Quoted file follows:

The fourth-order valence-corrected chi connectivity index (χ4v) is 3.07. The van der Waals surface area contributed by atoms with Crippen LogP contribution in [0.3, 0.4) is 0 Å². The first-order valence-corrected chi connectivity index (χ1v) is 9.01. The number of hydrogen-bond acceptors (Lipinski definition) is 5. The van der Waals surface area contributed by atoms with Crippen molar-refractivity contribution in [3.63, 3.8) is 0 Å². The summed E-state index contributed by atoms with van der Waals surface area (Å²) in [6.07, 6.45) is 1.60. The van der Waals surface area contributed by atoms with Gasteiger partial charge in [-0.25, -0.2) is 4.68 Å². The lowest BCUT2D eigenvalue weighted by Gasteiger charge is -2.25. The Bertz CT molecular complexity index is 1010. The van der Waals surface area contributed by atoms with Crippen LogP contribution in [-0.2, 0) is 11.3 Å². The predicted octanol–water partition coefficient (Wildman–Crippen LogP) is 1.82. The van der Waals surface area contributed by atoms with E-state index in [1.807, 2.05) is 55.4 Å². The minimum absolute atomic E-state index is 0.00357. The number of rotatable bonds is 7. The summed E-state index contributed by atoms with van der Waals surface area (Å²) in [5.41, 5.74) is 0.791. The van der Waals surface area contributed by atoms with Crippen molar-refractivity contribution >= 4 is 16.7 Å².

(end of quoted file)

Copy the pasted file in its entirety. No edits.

The fourth-order valence-corrected chi connectivity index (χ4v) is 3.07. The van der Waals surface area contributed by atoms with Crippen LogP contribution in [0.3, 0.4) is 0 Å². The first-order valence-corrected chi connectivity index (χ1v) is 9.01. The number of hydrogen-bond acceptors (Lipinski definition) is 5. The van der Waals surface area contributed by atoms with Crippen molar-refractivity contribution in [3.63, 3.8) is 0 Å². The summed E-state index contributed by atoms with van der Waals surface area (Å²) in [6.07, 6.45) is 1.60. The van der Waals surface area contributed by atoms with Gasteiger partial charge in [-0.25, -0.2) is 4.68 Å². The lowest BCUT2D eigenvalue weighted by Gasteiger charge is -2.25. The Bertz CT molecular complexity index is 1010. The van der Waals surface area contributed by atoms with Crippen LogP contribution in [-0.2, 0) is 11.3 Å². The predicted octanol–water partition coefficient (Wildman–Crippen LogP) is 1.82. The van der Waals surface area contributed by atoms with E-state index in [1.807, 2.05) is 55.4 Å². The minimum absolute atomic E-state index is 0.00357. The number of rotatable bonds is 7. The summed E-state index contributed by atoms with van der Waals surface area (Å²) in [5.41, 5.74) is 0.791. The van der Waals surface area contributed by atoms with Crippen molar-refractivity contribution >= 4 is 16.7 Å².